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How to support a newly-planted fruit tree

If you are planting your tree in open ground (as opposed to training against a wall or fence) it is possible the tree will need supporting. In most cases it is the rootstock which determines what is required - some trees will need support for their entire lives, and will therefore require a permanent stake or post, whilst some will need a temporary post or stake for a few years to help them get established.

The following table shows what to use - start from the top and use the first entry that matches your tree:


What are you planting? Stake needed? Explanation
Any apple tree on a dwarf rootstock. Permanent stake A permanent stake or other permanent support is essential because trees on dwarf rootstocks cannot support themselves.
Any apple tree or other fruit tree on a semi-dwarf rootstock Permanent stake It is best to assume a permanent stake or other permanent support is required. You may find after 4-5 years that trees on some of the more vigorous semi-dwarf rootstocks may become self-supporting.
Any fruit tree grown as a central-leader or spindlebush form. Permanent stake For gardeners who prefer fruit production over garden aesthetics a central-leader form, such as a spindlebush, in conjunction with a permanent stake is a good choice for production and fruit quality.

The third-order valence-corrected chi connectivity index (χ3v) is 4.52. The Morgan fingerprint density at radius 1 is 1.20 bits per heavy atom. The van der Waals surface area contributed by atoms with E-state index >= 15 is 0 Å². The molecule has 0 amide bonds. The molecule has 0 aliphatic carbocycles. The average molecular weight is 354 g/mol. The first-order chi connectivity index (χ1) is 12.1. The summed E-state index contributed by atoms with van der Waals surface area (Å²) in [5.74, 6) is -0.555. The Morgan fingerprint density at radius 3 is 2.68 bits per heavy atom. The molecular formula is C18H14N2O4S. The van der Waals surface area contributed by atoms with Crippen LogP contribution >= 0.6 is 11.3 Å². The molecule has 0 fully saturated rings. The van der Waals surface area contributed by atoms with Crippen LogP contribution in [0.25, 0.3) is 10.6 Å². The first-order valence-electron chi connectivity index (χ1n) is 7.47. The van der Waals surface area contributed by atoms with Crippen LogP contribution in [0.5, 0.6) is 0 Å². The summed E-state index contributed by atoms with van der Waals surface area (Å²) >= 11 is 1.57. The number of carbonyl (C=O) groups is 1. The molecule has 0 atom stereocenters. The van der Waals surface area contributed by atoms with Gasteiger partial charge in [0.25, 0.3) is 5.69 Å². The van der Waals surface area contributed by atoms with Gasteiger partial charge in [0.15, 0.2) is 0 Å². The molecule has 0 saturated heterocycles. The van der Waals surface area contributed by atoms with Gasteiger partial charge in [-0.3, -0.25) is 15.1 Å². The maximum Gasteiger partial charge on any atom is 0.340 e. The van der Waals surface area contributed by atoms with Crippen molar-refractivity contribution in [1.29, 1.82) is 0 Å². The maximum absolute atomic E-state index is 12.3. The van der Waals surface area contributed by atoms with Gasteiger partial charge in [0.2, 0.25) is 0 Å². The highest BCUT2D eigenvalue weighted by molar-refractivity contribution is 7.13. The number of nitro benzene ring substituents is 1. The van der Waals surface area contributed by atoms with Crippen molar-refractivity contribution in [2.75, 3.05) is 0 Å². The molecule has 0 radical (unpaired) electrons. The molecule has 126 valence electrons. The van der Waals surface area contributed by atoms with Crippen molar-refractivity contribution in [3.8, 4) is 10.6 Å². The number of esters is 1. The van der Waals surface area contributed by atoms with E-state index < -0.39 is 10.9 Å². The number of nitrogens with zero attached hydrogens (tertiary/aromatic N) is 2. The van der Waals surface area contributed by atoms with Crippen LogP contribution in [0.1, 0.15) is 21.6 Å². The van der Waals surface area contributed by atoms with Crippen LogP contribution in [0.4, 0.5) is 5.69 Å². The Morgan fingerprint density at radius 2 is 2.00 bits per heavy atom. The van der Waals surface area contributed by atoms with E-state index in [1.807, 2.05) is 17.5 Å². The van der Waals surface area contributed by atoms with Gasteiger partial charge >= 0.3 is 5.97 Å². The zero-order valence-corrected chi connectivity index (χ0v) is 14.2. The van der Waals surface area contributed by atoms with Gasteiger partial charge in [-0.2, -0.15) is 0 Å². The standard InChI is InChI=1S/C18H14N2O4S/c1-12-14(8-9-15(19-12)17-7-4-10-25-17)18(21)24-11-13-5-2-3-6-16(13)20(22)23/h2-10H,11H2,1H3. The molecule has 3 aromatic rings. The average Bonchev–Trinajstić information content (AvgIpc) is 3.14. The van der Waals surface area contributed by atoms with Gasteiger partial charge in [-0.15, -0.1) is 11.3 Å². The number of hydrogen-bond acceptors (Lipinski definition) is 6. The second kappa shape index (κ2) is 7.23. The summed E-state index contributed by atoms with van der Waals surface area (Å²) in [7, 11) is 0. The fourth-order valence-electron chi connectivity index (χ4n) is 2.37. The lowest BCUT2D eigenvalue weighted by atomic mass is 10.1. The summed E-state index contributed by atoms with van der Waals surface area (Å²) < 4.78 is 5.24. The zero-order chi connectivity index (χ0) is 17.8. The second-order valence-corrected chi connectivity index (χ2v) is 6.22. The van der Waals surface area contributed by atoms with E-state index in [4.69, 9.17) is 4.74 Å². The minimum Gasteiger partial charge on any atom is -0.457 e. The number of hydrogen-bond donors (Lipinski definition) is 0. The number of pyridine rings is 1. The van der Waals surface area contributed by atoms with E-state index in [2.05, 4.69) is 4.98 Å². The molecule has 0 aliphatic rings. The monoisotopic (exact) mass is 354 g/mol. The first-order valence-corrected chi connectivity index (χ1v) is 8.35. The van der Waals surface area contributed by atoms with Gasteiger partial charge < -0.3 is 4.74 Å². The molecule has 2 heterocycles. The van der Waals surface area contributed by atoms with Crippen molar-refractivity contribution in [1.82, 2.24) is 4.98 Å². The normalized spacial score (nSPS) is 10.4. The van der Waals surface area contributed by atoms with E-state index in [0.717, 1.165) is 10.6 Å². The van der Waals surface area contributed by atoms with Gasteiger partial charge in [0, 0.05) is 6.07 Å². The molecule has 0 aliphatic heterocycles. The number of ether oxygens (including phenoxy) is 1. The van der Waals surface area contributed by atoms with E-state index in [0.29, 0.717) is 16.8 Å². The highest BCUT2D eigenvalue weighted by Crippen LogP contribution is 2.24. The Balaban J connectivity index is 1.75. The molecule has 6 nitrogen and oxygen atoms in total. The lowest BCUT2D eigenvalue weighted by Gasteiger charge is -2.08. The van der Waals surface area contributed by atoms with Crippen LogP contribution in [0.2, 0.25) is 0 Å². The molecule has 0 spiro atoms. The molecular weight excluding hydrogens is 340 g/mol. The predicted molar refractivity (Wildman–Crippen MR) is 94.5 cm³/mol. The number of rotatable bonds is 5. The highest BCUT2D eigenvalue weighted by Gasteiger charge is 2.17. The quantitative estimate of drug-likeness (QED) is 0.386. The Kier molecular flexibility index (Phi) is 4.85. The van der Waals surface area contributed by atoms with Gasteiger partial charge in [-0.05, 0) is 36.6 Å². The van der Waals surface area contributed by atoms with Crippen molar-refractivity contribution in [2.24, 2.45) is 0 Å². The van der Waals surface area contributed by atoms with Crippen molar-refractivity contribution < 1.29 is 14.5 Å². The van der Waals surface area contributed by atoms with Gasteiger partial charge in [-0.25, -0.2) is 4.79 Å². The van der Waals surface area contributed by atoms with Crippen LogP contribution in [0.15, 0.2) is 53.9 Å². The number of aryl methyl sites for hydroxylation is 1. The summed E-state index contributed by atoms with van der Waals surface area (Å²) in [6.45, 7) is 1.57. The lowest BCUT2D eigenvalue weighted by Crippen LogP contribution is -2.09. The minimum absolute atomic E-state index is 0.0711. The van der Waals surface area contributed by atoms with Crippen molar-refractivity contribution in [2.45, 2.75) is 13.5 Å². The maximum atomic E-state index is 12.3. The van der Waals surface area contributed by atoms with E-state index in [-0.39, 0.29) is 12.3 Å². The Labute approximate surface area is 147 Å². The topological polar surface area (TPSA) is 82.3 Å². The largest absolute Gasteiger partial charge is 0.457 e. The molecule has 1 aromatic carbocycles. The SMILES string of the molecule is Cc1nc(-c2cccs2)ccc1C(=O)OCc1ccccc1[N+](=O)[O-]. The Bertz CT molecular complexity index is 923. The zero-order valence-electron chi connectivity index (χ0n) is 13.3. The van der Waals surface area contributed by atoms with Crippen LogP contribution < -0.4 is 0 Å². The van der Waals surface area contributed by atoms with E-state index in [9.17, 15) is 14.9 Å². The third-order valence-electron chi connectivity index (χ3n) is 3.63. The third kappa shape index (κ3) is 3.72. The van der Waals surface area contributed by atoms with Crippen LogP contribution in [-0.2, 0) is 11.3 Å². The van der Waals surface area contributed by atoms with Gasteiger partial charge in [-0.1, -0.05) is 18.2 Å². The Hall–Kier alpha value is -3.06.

Semi-mature fruit trees (older than 3-4 years when transplanted). Temporary stake When trees of this age are transplanted much of the root system will be damaged, whereas the canopy of the tree is probably well-developed and intact. A substantial temporary stake (or possibly two) will be needed to hold the roots immobile in the ground for several years until the tree re-establishes itself.
Any fruit trees grafted on semi-vigorous or vigorous rootstocks. Temporary stake Although fruit trees on semi-vigorous and vigorous rootstocks soon become free-standing trees, a stake helps to get them started, especially if the climate is windy or the soil is loose. This need not be substantial - a heavy-duty bamboo cane will be suitable.


If your tree needs a permanent stake, this should be planted before the tree if possible, because banging in a permanent tree stake requires a large hammer - and you don't want to accidentally hit your new tree.

Permanent tree stakes are usually wooden posts 6ft - 8ft / 2m - 2.5m tall by about 2" - 3" / 5-7cm, sharpened at one end and treated with preservative. Metal stakes (e.g. used for grape vines) are also suitable. In either case the best way to plant the stake is to start a pilot hole using a crowbar, then lift the post and force it bodily down into the pilot hole as far as it will go. Then use a hammer or post-knocker to bang the stake firmly into the ground.

If you are using a wooden stake you can prevent the top of the stake from splintering under the hammer by putting a metal jam jar lid over the top first. The stake will probably need to go in 2ft / 40cm-50cm or more depending on the type of soil - but it is easy to tell when it has gone far enough, because it will be firmly in the ground but still with a bit of give. Check the alignment as you bang it progressively further into the ground.

If your tree needs a temporary stake, you can go ahead and plant the tree first.


Other tasks when planting a new fruit tree.